Divine Comedy: Purgatorio

Footnotes

  1. ^ Inferno, Canto 34, lines 121-126, Mandelbuam translation "This was the side on which he fell from Heaven; / for fear of him, the land that once loomed here / made of the sea a veil and rose into / our hemisphere; and that land which appears / upon this side perhaps to flee from him / left here this hollow space and hurried upward."
  2. ^ Purgatorio, Canto I, lines 4–8, Longfellow translation.
  3. ^ a b c Dorothy L. Sayers, Purgatory, notes on Canto VII.
  4. ^ Psalm 114 (Psalm 113 in the Latin Vulgate): "When Israel came out of Egypt" (NIV).
  5. ^ "The Letter to Can Grande," in Literary Criticism of Dante Alighieri, translated and edited by Robert S. Haller (Lincoln: University of Nebraska Press, 1973), 99.
  6. ^ Robin Kirkpatrick, Purgatorio, notes on Canto I: "Thus behind all the references that the canto makes to regeneration and rebirth there is the realization that all life and all redemption depends upon Christ's Resurrection from the dead."
  7. ^ Richard H. Lansing and Teodolinda Barolini, The Dante Encyclopedia, Taylor & Francis, 2000, ISBN 0-8153-1659-3, pp. 328–330 (EARTH, GLOBE).
  8. ^ John Brian Harley and David Woodward, The History of Cartography, Humana Press, ISBN 0-226-31633-5, p. 321.
  9. ^ Purgatorio, Canto II, lines 1–9, Mandelbaum translation.
  10. ^ Purgatorio, Canto IV, lines 123–124, Mandelbaum translation.
  11. ^ Purgatorio, Canto V, lines 133–136, Mandelbaum translation.
  12. ^ Dorothy L. Sayers, Purgatory, notes on Canto VIII.
  13. ^ a b Dorothy L. Sayers, Purgatory, notes on Canto IX.
  14. ^ Robin Kirkpatrick, Purgatorio, notes on Canto IX.
  15. ^ Purgatorio, Canto IX, lines 113–114, Longfellow translation.
  16. ^ a b c Dorothy L. Sayers, Purgatory, Introduction, pp. 65–67 (Penguin, 1955).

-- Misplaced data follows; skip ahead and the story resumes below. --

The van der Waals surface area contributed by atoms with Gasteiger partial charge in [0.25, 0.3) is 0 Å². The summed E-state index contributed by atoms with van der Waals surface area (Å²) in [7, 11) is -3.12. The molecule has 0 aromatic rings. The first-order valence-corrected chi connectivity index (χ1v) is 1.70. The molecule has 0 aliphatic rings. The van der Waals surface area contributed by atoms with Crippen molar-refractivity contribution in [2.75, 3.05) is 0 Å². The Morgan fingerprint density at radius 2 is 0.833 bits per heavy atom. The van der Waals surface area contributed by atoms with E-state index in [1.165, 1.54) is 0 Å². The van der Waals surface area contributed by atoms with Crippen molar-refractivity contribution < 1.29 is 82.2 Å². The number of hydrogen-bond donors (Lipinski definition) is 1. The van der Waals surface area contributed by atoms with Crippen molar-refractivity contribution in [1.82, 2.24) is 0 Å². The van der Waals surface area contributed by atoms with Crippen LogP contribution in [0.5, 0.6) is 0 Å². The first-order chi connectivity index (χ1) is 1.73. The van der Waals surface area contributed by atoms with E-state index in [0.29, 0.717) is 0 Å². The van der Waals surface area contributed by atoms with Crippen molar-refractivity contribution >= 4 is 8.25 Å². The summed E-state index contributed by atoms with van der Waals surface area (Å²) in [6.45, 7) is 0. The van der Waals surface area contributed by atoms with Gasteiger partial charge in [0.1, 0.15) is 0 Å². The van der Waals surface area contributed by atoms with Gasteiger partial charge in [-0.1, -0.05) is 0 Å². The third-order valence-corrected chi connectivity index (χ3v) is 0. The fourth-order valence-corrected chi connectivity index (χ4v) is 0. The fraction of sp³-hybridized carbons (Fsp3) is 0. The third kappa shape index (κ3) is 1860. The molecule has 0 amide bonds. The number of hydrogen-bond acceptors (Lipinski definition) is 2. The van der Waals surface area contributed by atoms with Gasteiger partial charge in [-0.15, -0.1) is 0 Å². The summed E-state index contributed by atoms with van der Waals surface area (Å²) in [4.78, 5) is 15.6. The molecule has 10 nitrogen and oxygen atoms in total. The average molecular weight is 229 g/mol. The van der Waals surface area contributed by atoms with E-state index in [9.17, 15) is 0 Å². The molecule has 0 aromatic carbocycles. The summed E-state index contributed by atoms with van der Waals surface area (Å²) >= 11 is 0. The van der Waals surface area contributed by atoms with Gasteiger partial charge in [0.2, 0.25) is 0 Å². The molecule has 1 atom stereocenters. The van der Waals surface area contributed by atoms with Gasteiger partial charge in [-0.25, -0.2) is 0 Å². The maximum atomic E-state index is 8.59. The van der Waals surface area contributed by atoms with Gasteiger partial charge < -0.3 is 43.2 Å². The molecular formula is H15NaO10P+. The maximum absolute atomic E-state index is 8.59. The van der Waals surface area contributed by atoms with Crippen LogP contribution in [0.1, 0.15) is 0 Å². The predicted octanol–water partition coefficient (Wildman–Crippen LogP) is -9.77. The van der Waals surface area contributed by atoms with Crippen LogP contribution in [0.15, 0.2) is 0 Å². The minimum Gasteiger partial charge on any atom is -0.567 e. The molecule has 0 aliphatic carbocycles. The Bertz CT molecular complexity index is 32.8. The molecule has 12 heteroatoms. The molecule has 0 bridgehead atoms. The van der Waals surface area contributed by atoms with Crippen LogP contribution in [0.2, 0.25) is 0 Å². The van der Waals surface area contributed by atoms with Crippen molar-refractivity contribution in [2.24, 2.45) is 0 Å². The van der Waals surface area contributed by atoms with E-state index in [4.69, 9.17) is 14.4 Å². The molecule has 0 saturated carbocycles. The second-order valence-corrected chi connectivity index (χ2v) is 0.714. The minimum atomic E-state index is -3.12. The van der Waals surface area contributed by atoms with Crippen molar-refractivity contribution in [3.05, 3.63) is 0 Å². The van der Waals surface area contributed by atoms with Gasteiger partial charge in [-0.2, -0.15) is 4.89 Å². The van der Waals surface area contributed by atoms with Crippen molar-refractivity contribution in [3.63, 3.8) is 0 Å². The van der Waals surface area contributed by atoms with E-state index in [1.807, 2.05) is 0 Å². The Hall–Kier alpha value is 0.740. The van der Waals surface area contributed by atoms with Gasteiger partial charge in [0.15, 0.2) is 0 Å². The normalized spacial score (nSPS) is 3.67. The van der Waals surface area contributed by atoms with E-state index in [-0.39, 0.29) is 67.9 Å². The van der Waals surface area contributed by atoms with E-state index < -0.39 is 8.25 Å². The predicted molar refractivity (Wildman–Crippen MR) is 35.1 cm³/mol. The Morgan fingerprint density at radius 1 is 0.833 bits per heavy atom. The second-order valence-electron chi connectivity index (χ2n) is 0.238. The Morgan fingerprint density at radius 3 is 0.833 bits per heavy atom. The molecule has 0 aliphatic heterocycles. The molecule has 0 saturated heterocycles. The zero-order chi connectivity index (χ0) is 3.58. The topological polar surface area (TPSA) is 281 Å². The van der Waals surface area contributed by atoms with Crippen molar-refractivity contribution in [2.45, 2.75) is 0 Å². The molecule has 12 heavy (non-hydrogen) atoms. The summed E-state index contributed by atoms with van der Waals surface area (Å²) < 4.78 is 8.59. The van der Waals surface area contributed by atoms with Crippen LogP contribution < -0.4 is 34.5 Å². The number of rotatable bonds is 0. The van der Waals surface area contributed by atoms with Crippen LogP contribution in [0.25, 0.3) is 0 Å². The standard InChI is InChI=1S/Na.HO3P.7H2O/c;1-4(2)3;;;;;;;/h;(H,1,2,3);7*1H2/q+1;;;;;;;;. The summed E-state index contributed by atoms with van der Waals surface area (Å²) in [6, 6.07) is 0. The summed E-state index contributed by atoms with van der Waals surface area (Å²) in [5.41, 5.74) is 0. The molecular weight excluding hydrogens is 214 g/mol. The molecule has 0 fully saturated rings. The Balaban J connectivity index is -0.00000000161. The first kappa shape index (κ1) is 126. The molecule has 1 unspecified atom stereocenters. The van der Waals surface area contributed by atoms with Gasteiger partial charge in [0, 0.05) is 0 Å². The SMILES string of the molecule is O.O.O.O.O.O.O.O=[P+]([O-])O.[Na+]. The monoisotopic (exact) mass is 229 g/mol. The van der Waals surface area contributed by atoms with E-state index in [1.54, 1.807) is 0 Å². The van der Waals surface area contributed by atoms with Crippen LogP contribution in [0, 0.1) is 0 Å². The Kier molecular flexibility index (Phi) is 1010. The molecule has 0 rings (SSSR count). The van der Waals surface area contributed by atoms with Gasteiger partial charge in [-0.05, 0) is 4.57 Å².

17. ^ Dorothy L. Sayers, Purgatory, Introduction, p. 15 (Penguin, 1955): "Hell is concerned with the fruits, but Purgatory with the roots, of sin."
  18. ^ Robin Kirkpatrick, Purgatorio, Introduction, p. xiv (Penguin, 2007).
  19. ^ Dorothy L. Sayers, Purgatory, Introduction, p. 61 (Penguin, 1955): "it is only to be expected that [Purgatory] should be more highly and more serenely organised than Hell."
  20. ^ Luke 1:38, KJV.
  21. ^ Purgatorio, Canto XI, lines 1–21, Mandelbaum translation.
  22. ^ Purgatorio, Canto XI, line 58–59, Mandelbaum translation.
  23. ^ a b c Dorothy L. Sayers, Purgatory, notes on Canto XI.
  24. ^ Purgatorio, Canto XI, line 59–60, Mandelbaum translation.
  25. ^ Guy P. Raffa, The Complete Danteworlds: A Reader's Guide to the Divine Comedy, University of Chicago Press, 2009, ISBN 0-226-70270-7, p. 164.
  26. ^ Purgatorio, Canto XIII, lines 136–138, Mandelbaum translation.
  27. ^ Matthew 5:3 NIV.
  28. ^ a b c d Dorothy L. Sayers, Purgatory, notes on Canto XIII.
  29. ^ Purgatorio, Canto XIV, lines 82–84, Mandelbaum translation.
  30. ^ "Matthew 5:44". Holy Bible, New International Version. Biblica, Inc. 2011 [1973]. 
  31. ^ Purgatorio, Canto XIV, lines 43–54, Mandelbaum translation.
  32. ^ Purgatorio, Canto XIV, line 133, Mandelbaum translation: "Whoever captures me will slaughter me," cf Genesis 4:14 (NIV): "whoever finds me will kill me."
  33. ^ Robin Kirkpatrick, Purgatorio, notes on Canto XV.
  34. ^ Purgatorio, Canto XV, line 21, Dorothy L. Sayers translation, 1955.
  35. ^ Purgatorio, Canto XV, lines 104–105, Mandelbaum translation.
  36. ^ Acts 7:54–60, NIV.
  37. ^ Purgatorio, Canto XV, lines 106–114, Mandelbaum translation.